Yemen again

by John Quiggin on April 6, 2011

The news from Yemen is grimly familiar – more protestors shot by President Saleh’s security forces and plainclothes thugs. But now the US government has shifted position, letting it be known in various ways that it’s time for Saleh to go. Their hope now is that a replacement will allow the operations against Al Qaeda in the Arabian Peninsula to continue as before. A few thoughts about this.

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The base and the superstructure

by John Quiggin on April 6, 2011

Glenn Greenwald looks at the dilemma faced by the Democratic base, and by much of the left globally. He doesn’t offer any answers, and I don’t have many either. The Republicans are getting scarier and crazier, so much so that any repeat of a Nader-style strategy is unthinkable. On the other hand, the fact that the base has nowhere to go, and can’t even justify abstention means that Obama and the rest of the Democratic leadership can and do kick them (or, thinking more globally, us) with impunity.

In some sense, it was ever thus, and the problem is not specific to the left – the Republican base spent years complaining about RINOs in much the same terms. Given a spectrum of opinion, the outcome is likely to be close to the median (calculated with respect to the weight given to particular people’s opinions which commonly won’t be uniform). Those far from the median face a choice which inevitably presents itself, to some extent, as one between lesser and greater evils.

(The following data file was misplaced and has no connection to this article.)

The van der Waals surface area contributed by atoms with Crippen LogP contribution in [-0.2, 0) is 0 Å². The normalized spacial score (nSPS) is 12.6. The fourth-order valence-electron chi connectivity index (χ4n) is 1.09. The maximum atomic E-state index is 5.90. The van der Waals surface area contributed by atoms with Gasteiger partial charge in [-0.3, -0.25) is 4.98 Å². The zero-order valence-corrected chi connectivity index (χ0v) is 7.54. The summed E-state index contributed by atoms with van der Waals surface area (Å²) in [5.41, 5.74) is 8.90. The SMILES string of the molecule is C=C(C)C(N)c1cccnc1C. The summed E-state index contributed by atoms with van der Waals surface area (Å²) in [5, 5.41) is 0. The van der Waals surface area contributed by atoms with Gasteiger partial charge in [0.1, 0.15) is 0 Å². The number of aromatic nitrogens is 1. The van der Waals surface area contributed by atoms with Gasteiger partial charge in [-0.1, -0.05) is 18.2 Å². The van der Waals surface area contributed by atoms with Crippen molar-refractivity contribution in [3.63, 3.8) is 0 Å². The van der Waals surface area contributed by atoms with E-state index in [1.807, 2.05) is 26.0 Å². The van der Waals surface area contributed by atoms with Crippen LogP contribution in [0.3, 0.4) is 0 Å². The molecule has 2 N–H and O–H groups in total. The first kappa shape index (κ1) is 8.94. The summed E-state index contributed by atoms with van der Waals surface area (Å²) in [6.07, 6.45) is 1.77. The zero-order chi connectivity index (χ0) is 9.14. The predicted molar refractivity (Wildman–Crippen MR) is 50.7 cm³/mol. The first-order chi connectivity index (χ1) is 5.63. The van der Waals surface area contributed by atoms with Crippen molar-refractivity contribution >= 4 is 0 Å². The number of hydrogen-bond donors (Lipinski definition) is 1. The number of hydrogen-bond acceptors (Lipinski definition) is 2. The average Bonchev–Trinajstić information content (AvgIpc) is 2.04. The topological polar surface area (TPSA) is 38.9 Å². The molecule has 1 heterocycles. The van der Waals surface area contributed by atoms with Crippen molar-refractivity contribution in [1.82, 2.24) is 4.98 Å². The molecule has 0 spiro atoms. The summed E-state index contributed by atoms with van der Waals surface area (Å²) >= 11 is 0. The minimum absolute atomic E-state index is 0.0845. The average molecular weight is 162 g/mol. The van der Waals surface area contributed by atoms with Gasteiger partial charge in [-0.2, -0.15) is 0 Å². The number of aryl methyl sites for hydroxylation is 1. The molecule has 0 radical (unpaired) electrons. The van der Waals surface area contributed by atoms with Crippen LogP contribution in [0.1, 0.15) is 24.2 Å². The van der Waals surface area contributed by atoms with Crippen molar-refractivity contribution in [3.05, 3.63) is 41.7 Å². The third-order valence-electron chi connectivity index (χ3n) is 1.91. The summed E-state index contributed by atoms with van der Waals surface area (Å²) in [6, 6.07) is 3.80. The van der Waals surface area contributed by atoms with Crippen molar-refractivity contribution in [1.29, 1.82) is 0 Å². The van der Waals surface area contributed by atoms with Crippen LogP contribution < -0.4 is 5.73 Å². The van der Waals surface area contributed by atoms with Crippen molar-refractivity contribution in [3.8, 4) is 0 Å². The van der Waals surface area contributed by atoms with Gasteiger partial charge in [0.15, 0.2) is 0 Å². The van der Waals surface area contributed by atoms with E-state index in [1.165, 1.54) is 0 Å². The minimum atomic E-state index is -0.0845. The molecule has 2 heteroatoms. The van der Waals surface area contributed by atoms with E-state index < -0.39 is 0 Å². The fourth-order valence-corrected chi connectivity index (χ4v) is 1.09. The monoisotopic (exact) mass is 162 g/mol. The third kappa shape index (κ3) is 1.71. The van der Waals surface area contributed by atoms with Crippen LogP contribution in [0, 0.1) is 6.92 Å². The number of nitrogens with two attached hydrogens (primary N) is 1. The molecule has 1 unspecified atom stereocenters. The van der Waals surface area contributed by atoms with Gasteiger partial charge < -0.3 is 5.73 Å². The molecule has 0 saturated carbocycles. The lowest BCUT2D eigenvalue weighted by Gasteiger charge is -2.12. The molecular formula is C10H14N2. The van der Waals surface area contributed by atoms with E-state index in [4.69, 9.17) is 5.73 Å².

The frustration felt on the left at present is (at least at my case) associated with a feeling that we should be doing a lot better. The case for market liberalism is in ruins after the Global Financial Crisis and it’s obvious that the reconstruction of the system has changed nothing, leaving the bankers unscathed and putting all the burden onto ordinary people. Left positions on lots of specific issues have much more public support than is evident from their political representation. The right screwed up massively over Iraq, is delusional on climate change and so on. And Obama won office easily running hard against Bush’s abuses on civil liberties and for a decent health care plan.

Similar points could be made about the situation in Australia, where the Labor government has essentially adopted the positions of its conservative predecessor (confusingly called the Liberal Party) while the Liberals have moved into the crazier reaches of the right. Over the fold, my own reaction to a recent speech by our Prime Minister Julia Gillard, which illustrates this very well (non-Oz readers may need to Google specific names, but a lot of the themes should be familiar).

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